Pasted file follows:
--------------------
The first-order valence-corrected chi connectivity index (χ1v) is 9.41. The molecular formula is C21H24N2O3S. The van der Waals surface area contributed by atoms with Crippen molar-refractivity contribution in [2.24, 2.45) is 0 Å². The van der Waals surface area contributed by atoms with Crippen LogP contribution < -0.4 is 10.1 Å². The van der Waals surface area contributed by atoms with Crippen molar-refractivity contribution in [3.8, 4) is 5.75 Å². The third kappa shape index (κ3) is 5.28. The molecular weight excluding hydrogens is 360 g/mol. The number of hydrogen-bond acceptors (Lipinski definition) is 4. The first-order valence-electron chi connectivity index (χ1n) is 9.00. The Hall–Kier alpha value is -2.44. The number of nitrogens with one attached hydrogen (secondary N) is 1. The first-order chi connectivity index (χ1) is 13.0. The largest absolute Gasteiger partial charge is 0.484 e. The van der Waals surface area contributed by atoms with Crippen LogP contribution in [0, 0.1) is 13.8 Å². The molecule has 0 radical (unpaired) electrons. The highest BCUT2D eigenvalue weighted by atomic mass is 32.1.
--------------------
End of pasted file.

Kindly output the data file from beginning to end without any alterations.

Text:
The first-order valence-corrected chi connectivity index (χ1v) is 9.41. The molecular formula is C21H24N2O3S. The van der Waals surface area contributed by atoms with Crippen molar-refractivity contribution in [2.24, 2.45) is 0 Å². The van der Waals surface area contributed by atoms with Crippen LogP contribution < -0.4 is 10.1 Å². The van der Waals surface area contributed by atoms with Crippen molar-refractivity contribution in [3.8, 4) is 5.75 Å². The third kappa shape index (κ3) is 5.28. The molecular weight excluding hydrogens is 360 g/mol. The number of hydrogen-bond acceptors (Lipinski definition) is 4. The first-order valence-electron chi connectivity index (χ1n) is 9.00. The Hall–Kier alpha value is -2.44. The number of nitrogens with one attached hydrogen (secondary N) is 1. The first-order chi connectivity index (χ1) is 13.0. The largest absolute Gasteiger partial charge is 0.484 e. The van der Waals surface area contributed by atoms with Crippen LogP contribution in [0, 0.1) is 13.8 Å². The molecule has 0 radical (unpaired) electrons. The highest BCUT2D eigenvalue weighted by atomic mass is 32.1.